Dr. Williams promoted his product well, coining the catchy phrase “pink pills for pale people” that’s easy to remember and sticks in the mind. According to Wikipedia, the medicinal compounds in these pills are ferrous sulfate and magnesium sulfate (no opiates). You’d think you’d only be in need of this product if you happened to be a pale person just from looking at this advertisement, but in addition to restoring that rosy glow to your complexion via some kind of internal salt flush (from sulfates), these pills were also supposed to help soothe symptoms of nervous conditions such as tics and twitching, heart palpitations, nervous headaches and were advertised (as per advertising copy quoted in Wikipedia) as providing relief from “all forms of weakness in the male and female.”
7 'Snake oil' isn't just a figure of speech...
Snake oil was actually a thing and some guy from the 1800s actually invented and sold it. A Texas man named Clark Stanley was the original "snake oil salesman," and he was a self-taught physician/fraudulent witch doctor/hustler who claimed he learned ancient secrets about the benefits of snake oil from medicine men in remote desert tribes back in his traveling cowboy days. Mr. Stanley peddled his potion as some kind of magic cure-all (his "snake oil" apparently mostly contained mineral oil—with no snakes whatsoever involved) at sales expositions around the U.S. As you can read from this advertisement, the claims of what this product can do are rather vague: “Is good for anything a liniment ought to be good for.”
6 A donut a day keeps the doctor away
Now here’s a health movement we can get behind! We’ll get our vitamins from donuts! Sign us up! Look at these rosy-cheeked, vibrantly healthy cartoon children pictured in this ad. Who needs leafy greens and whole grains when a deep fried and sweet glazed pastry will do the trick? (By the way, do kids of this age really need more “pep and vigor” than they probably already have?)
This was actually an advertisement for a proposed product that got shot down back in 1941. The makers of these donuts wanted to call their product “Vitamin Donuts” because they were made with a flour fortified with vitamin B1, but the governing FDA body at the time nixed the product because its name was misleading.
5 Fatoff: a "delightful" cure for obesity
So this “corpulency reducer” would probably fly off the shelves if on sale today based on these claims. That said, being slim wasn’t as sought after back in 1911 when this ad was made—as at around the turn of the century, a little more flesh on the bones was considered healthy and attractive. This Fatoff sounds like a wonder product, though, promising marvelous transformations and a “normal figure in 30 treatments” and “size desired in 60 treatments.” What if you use too much of this stuff? Would you disappear completely? All you have to do is apply it to your muffin tops, saddlebags and love handles to lose your voluptuous curves. The small print reads: “no odor, grease, dieting, gymnastics, medicines or big fees.”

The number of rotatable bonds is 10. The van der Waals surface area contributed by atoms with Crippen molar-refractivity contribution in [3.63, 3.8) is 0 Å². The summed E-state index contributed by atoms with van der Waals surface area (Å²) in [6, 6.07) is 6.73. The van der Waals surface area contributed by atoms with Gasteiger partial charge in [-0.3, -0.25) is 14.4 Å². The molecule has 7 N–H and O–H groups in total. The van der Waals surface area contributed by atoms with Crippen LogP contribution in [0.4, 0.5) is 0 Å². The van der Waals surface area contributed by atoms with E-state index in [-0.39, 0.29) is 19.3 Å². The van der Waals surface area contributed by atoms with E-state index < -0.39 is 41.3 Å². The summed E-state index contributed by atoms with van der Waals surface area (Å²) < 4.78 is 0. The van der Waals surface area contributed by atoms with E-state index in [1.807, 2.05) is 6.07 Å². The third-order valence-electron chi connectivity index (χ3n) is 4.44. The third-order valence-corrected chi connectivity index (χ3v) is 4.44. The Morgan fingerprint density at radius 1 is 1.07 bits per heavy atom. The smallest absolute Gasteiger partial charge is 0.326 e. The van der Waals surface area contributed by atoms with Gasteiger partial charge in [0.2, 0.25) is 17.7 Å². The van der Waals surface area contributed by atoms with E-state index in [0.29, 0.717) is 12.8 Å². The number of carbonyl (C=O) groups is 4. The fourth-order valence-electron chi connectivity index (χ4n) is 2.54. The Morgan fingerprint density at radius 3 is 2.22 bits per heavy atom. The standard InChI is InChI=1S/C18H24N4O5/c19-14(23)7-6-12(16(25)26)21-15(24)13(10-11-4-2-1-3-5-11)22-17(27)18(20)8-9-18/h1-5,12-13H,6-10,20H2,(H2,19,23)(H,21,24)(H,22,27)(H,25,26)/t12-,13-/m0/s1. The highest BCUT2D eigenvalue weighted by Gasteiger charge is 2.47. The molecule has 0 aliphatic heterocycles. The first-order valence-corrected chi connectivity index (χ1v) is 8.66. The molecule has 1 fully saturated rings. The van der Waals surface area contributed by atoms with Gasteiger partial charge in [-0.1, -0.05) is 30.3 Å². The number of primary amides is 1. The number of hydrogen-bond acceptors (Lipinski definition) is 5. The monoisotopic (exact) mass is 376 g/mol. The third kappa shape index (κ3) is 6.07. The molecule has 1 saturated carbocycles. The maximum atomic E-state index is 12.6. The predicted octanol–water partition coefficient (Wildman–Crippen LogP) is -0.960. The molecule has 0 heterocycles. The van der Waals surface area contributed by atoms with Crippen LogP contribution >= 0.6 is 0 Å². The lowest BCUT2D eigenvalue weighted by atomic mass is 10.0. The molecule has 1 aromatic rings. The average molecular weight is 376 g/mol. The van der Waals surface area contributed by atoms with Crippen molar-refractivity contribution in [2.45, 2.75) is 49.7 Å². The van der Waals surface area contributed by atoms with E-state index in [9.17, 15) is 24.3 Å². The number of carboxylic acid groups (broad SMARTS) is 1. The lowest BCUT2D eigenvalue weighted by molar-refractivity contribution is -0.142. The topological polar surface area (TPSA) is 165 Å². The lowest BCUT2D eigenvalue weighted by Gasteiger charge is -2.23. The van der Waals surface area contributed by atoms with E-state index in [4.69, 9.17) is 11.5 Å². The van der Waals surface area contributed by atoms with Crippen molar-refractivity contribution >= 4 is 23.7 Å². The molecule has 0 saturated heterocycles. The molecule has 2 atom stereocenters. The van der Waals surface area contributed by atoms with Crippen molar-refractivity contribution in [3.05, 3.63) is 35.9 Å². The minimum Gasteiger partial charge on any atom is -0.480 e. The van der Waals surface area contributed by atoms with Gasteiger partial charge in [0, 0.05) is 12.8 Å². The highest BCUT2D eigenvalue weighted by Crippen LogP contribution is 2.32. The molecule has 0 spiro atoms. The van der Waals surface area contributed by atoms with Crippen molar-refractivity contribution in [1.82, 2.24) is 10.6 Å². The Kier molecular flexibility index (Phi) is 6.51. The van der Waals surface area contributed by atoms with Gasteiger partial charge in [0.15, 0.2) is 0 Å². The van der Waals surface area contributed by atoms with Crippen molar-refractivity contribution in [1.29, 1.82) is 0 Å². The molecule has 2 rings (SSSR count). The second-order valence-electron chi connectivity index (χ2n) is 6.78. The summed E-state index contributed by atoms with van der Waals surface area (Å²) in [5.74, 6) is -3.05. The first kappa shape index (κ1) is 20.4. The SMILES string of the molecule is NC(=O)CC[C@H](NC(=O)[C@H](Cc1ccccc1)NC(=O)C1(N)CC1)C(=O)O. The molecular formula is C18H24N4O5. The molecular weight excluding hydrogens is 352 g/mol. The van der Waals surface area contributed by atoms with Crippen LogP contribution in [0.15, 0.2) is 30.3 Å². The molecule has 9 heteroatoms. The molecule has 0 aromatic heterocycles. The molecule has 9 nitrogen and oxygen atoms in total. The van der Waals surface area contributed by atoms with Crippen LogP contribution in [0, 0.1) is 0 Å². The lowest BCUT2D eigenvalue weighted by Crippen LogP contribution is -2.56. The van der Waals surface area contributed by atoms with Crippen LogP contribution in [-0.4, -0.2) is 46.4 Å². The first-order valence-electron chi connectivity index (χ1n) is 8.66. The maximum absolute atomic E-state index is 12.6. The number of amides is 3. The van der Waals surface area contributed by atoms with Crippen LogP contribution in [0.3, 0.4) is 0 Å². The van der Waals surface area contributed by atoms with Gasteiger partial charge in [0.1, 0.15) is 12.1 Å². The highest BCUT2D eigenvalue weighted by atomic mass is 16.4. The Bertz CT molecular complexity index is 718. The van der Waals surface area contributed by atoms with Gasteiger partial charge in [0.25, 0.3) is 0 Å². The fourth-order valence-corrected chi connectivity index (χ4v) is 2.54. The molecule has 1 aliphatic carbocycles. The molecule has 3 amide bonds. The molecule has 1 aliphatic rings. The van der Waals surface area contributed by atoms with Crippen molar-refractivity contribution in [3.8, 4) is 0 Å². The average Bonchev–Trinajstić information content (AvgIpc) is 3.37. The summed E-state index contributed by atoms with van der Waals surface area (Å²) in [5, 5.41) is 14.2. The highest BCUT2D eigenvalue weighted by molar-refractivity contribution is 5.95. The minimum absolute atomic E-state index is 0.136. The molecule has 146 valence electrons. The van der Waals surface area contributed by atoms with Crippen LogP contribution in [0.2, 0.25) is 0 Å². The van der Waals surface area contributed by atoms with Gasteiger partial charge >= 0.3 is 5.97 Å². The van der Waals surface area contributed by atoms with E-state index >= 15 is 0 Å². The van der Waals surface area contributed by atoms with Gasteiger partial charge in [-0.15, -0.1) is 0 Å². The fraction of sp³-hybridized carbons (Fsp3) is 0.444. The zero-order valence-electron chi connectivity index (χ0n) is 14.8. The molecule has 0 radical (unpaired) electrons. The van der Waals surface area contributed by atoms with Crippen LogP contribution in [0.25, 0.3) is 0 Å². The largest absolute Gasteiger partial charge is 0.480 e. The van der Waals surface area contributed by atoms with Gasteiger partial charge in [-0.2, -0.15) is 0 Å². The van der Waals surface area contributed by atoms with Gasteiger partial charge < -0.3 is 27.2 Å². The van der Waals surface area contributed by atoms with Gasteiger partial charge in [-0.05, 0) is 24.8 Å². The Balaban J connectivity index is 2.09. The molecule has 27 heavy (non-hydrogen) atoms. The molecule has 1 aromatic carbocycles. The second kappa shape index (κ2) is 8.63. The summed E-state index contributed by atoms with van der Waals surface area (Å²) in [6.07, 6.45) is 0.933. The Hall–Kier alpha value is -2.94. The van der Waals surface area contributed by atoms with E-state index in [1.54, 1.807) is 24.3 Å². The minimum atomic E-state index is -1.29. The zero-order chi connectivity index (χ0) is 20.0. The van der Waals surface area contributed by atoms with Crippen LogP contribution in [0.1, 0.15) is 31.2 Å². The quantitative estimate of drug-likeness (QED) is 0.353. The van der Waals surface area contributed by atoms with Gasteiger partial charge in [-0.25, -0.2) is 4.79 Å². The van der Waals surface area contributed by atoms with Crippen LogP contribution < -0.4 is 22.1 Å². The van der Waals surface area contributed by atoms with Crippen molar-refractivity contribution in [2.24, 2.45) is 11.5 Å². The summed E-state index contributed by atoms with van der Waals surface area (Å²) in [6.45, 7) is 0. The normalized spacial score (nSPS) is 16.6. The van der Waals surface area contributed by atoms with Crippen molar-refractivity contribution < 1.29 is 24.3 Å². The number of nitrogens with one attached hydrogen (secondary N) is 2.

4 Need more chill? Try Grove's Chill Tonic
Malaria isn’t really a widespread disease in North America these days, but it must have been back in 1878 when Edwin Wiley Grove went about disguising the unpleasant taste of quinine (used to treat malaria and other conditions) with syrup in his chemist’s laboratory to make it more palatable for children and so Grove’s Tasteless Chill Tonic was born and Mr. Grove became a very rich man.
Grove’s Tasteless Chill Tonic didn’t contain the usual suspects of opiates or alcohol (since its maker was a Prohibitionist). It was standard issue for British soldiers entering mosquito-dense areas and by the 1890s, it was outselling Coca-Cola. Grove’s Tasteless Chill Tonic continued to be manufactured until at least 1957, when Grove Laboratories was purchased by pharmaceutical giant Bristol-Myers.
3 Home electroshock therapy?
This ad sounds like its promoting home electroshock therapy, but it’s not. It’s actually an advertisement from the year 1893 for a magnetized corset that claims to be something of a cure-all (didn’t all medicines claim to be cure-alls back then?) This product was intended to promote “new life and vigor” in those delicate Victorian flowers with weak constitutions and was specifically meant to address conditions such as: “nervousness, debility, sleeplessness, rheumatism, sciatica, lumbago [back pain], torpid, liver, organic weakness and kindred ailments.” What a laundry list of vague conditions—especially the kindred ailments—meaning all diseases that affect humankind? Also, it cures hysteria—hysteria being the catch-all term used to describe any so-called overly-emotional, hormonally-challenged Victorian era drama queen.
2 Never mind Rogaine, just vacuum your head!
So, this is an advertisement for a hair appliance circa 1906 that looks much like those retro overhead dryers they use at hair salons. This vacuum cap was intended to promote circulation by sucking fresh blood to the scalp and stimulating hair growth. Be forewarned, this contraption doesn’t cure male pattern baldness—hence this disclaimer in the fine print: “We have demonstrated beyond all question that in cases where the life principle is not destroyed a reasonable use of our invention, ‘The Evans Vacuum Cap’ will develop a natural and permanent growth of hair…” So in other words, after those 60 days are up and you write Evans Co. for your refund, they’ll surely blame your hair growth’s failure on your scalp’s “life principle” having been “destroyed.”
1 Dr. Swift to the rescue!
Female “hysteria” was an epidemic in the Victorian era, apparently, as evidenced by all the over-the-counter opioid formulations which quacks of the time peddled to desperate, repressed Victorians to treat their (evidently rampant) nervous conditions—hard core potions were freely available over-the-counter from your trusted, monocle-wearing local chemist.
And if hard drugs weren’t your thing, there’s always “the magic power of fine gentle massage therapy,” which is what Dr. Swift (circa 1897) of Cerro Gordo, California, practiced. Dr. Swift made house calls, and though he might have carried a black bag for show, Dr. Swift exclusively used his hands to administer his treatments to the “hopeless” and “incurable” and generally treated female patients presenting with any vague agitations from their (*ahem!*) “midquarters from neck to knee.”